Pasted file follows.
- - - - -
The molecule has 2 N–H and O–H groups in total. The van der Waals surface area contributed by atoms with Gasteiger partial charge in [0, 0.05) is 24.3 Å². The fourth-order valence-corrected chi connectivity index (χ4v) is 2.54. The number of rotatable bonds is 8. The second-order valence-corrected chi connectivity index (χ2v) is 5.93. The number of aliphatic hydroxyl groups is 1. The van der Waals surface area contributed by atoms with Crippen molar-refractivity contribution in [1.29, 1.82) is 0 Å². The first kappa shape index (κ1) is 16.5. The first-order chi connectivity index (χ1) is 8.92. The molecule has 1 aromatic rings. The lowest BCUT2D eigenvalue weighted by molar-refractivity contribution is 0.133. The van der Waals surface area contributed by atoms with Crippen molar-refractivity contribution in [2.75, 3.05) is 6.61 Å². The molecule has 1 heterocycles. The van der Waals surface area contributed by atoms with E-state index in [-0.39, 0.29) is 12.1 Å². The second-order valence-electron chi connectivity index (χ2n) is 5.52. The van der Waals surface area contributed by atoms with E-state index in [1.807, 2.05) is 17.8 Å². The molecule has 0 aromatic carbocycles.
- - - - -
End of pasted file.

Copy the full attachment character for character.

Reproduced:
The molecule has 2 N–H and O–H groups in total. The van der Waals surface area contributed by atoms with Gasteiger partial charge in [0, 0.05) is 24.3 Å². The fourth-order valence-corrected chi connectivity index (χ4v) is 2.54. The number of rotatable bonds is 8. The second-order valence-corrected chi connectivity index (χ2v) is 5.93. The number of aliphatic hydroxyl groups is 1. The van der Waals surface area contributed by atoms with Crippen molar-refractivity contribution in [1.29, 1.82) is 0 Å². The first kappa shape index (κ1) is 16.5. The first-order chi connectivity index (χ1) is 8.92. The molecule has 1 aromatic rings. The lowest BCUT2D eigenvalue weighted by molar-refractivity contribution is 0.133. The van der Waals surface area contributed by atoms with Crippen molar-refractivity contribution in [2.75, 3.05) is 6.61 Å². The molecule has 1 heterocycles. The van der Waals surface area contributed by atoms with E-state index in [-0.39, 0.29) is 12.1 Å². The second-order valence-electron chi connectivity index (χ2n) is 5.52. The van der Waals surface area contributed by atoms with E-state index in [1.807, 2.05) is 17.8 Å². The molecule has 0 aromatic carbocycles.